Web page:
instead, to $1,300, effective Oct. 28. But it’s still more than
Esmedina, who receives $1,222 a month in Social Security, can
“Right now I’m living off a little bit of my 401K that’s
left over and my annuity, but that’s very minimal,” she said.
“So I might have to look for work.”
That’s not the first pre-election rent increase tenants’
rights activist Brad Hirn has seen. Hirn works as a lead organizer
with the Housing Rights Committee of San Francisco and volunteers
with the Alameda Renter’s Coalition.
“It seems widespread to me,” said Hirn, who worked on
Esmedina’s case. “Sometimes we hear landlords say, ‘With the
election coming up, we don’t know what’s going to happen, so
here you go.’ ”
In the Los Angeles area, the owner of an apartment complex who
recently raised rents told residents Prop. 10 was to blame for the
increases — and promised to rescind the rent hikes if the ballot
the Los Angeles Times reported in September.
If Prop. 10 passes, rent control won’t immediately expand to
cover previously exempt properties in California. Cities that want
to expand renter protections would first need to approve changes to
their individual rental ordinances.
And once the ballots are counted, Prop. 10 may be moot anyway.
Last month, just
25 percent of likely California voters said they would vote for the
measure, down from 36 percent who supported it the month
before, according to a poll by the Public Policy Institute of
But even if Prop. 10 falls flat next week, the rent control
debate likely is far from dead.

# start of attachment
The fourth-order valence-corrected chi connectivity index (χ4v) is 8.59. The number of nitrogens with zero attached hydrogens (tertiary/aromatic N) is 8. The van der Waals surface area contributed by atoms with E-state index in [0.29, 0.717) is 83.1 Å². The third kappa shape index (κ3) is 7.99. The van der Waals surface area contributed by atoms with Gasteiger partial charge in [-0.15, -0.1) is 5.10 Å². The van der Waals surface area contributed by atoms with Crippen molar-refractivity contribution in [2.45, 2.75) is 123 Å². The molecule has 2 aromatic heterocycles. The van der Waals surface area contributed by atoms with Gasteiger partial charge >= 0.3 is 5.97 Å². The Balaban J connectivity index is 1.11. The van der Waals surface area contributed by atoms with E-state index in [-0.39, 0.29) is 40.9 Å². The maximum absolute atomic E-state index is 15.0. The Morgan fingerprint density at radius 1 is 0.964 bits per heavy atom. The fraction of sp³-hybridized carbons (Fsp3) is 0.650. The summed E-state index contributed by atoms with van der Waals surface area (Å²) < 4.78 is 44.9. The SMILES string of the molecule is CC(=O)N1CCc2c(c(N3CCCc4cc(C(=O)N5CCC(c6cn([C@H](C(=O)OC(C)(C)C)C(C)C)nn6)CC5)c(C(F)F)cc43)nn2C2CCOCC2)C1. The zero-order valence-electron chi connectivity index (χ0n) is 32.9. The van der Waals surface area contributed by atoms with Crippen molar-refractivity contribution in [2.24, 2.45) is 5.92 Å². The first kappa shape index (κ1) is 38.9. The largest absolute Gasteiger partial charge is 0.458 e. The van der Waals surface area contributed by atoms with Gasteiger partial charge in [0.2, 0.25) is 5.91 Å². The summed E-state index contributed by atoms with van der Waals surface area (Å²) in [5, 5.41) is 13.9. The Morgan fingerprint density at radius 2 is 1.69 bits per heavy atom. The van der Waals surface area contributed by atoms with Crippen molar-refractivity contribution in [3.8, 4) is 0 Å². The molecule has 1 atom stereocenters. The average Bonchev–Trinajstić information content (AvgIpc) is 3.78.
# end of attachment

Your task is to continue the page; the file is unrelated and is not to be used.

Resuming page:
“If this does not make it, we will try again,” Hirn
When more than two dozen residents were
displaced from their Concord apartment complex earlier this
year, and the building’s new owner announced plans to renovate
the units and raise rents, blame quickly fell on Prop. 10.
“They wanted to beat the Costa-Hawkins repeal, which is the
only reason they issued all of the units the notice, almost
immediately on the close of escrow,” Andrea Ouse, Concord’s
director of community and economic engagement, wrote in a September
email sent to city officials. According to the email, Ouse based
the statement on a conversation she’d had with Peter Wilson,
president of building owner PTLA Real Estate Group.
Prop. 10: California’s rent-control ballot measure
More than two dozen East Bay residents displaced as housing crisis
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In an interview with this news organization, Wilson said the main
reason tenants were forced to move out of the Parkside Gardens
apartments was to complete needed renovations, not the upcoming
election. But he acknowledged it would be easier to carry out his
plans for the property without the uncertainty of rent control
“It is certainly easier operating in a known environment than
an unknown,” Wilson said.
Even so, after protests from displaced tenants, Wilson’s team
extended the move-out date from October to the end of the year and
offered residents $5,000 to cover their relocation expenses. But
most of the tenants have moved out already, and PTLA has started
Source: FS – All – Real Estate News 1
As Prop. 10 looms, some landlords raise the rent